Tuesday, February 16, 2010

Wait just one minute...

Listening to the radio the other day, they were interviewing a researcher who was studying why time seems to go faster as we get older.

They said the research shows that there are actual physiological reasons for that phenomenon. That when you are young everything is a new experience, and your brain spends so much time learning so many things that time actually does seem to move slower, because it is so full. But as we get older, we have fewer unique experiences...we don't have to use our brain as much as we go about our daily routines on auto pilot. We are not present in every moment, so they are gone before we know it.

They even had an on-the-street study with twenty-some-odds and older-some-odds...they asked them to estimate the length of a minute. The twenty-some-odds had pretty accurate estimates within five or so seconds more or less. The older-some-odds were over by many more seconds...I want to say maybe twenty or thirty?

Anyway, this article was fresh in my as I was spending last weekend around the house. As I was baking cookies, I was setting the timer on my oven. My timer has a one-minute warning. On two separate batches the warning went off while I was busy in the other room, and I managed to continue what I was doing and still made my way to the kitchen in time to turn off the timer on the first beep of its final alarm. My estimate equaled exactly one minute.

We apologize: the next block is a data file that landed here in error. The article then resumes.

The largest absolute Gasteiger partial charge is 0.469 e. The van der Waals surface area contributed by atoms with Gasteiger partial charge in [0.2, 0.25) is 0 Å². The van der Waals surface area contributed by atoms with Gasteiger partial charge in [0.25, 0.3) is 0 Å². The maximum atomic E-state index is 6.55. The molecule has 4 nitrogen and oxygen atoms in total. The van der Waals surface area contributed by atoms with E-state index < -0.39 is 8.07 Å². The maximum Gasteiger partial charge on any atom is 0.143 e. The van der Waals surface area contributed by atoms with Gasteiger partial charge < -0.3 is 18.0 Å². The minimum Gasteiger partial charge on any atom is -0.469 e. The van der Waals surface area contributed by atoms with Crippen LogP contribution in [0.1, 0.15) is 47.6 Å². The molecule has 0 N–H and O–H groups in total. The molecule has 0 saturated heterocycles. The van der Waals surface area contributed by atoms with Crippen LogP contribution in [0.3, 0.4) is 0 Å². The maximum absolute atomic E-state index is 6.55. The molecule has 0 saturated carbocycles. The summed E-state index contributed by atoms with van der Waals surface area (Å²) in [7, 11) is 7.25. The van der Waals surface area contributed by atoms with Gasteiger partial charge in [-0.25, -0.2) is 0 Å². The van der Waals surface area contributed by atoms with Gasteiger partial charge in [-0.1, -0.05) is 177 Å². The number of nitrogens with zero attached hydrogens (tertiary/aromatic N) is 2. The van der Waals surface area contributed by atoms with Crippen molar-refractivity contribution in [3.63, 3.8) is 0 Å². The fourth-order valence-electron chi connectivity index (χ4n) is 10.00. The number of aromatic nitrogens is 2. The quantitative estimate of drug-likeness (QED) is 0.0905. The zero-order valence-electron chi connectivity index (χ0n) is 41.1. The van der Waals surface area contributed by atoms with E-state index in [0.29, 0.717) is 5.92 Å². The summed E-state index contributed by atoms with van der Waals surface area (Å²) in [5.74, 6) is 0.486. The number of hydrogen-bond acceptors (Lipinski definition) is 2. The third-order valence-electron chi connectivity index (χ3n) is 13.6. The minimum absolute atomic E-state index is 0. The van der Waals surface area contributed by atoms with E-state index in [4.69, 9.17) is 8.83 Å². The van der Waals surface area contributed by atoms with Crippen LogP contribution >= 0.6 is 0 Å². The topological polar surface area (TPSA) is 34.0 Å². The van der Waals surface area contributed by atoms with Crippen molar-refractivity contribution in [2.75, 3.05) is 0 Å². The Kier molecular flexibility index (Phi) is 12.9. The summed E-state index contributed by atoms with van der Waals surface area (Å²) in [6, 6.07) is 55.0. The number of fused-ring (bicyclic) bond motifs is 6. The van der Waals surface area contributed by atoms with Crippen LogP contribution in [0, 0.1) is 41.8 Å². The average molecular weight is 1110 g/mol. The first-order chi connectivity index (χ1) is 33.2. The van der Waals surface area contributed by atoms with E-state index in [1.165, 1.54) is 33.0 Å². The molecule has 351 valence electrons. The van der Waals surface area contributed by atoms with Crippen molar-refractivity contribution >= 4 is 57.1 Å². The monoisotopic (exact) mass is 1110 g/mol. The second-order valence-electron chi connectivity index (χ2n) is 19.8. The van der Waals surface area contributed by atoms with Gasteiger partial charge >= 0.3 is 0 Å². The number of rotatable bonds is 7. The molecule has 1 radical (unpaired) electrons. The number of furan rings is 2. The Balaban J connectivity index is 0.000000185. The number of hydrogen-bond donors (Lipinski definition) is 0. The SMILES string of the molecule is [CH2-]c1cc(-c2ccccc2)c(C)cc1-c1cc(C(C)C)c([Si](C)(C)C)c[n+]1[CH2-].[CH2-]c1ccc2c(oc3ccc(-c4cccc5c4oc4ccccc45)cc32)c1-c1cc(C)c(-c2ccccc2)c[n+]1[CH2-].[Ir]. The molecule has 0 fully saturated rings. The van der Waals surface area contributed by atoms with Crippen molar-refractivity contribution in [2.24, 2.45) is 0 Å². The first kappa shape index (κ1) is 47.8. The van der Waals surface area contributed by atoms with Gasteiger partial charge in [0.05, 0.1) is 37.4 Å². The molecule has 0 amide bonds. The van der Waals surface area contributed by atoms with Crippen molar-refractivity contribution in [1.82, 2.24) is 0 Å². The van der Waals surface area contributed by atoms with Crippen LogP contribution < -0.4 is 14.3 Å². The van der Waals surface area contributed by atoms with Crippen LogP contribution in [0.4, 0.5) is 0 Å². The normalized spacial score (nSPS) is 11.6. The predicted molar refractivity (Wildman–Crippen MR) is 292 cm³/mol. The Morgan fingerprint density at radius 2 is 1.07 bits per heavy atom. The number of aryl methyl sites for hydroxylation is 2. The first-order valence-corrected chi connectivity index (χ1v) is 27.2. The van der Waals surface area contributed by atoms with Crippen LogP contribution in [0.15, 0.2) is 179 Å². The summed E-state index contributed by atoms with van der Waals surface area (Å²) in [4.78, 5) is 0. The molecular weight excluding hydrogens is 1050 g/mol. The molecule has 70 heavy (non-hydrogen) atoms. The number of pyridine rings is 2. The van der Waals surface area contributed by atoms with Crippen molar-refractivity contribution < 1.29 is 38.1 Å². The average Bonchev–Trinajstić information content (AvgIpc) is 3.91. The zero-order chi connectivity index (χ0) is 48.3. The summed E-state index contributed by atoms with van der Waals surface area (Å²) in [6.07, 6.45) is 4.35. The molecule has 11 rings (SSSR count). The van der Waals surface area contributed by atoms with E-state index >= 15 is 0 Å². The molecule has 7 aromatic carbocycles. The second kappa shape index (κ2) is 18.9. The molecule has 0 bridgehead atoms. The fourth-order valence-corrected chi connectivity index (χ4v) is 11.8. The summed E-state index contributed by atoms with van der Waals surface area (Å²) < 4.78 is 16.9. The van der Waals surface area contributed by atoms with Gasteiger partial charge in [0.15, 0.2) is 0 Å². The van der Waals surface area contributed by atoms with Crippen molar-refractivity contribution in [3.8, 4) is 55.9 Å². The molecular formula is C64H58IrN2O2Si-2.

Aaahhh. That felt good.

It doesn't take much to amuse me...

...or apparently to validate me.


  1. That is really really interesting!!!

  2. That's really interesting. It's something I've got my own pet theory for as well, to do with percentages of time. So, when you're, say, ten, a year is 10% of your life to date, so seems to take a longer time to go past than a year when you're, say, 40, when it's only 2.5%. And less as you get older. Crackers, maybe, but it's my theory, and I like it!

  3. Hi FT and Caroline.

    It was an interesting radio news article on NPR, and I'm sure I came nowhere close to explaining it fully. My opinion has always been similar to your Caroline. Kind of like how houses and buildings seem SO big when you're a kid...then you go back years later as an adult and they seem so small. :) I think that has something to do with the body size/house size comparitively.


Related Posts with Thumbnails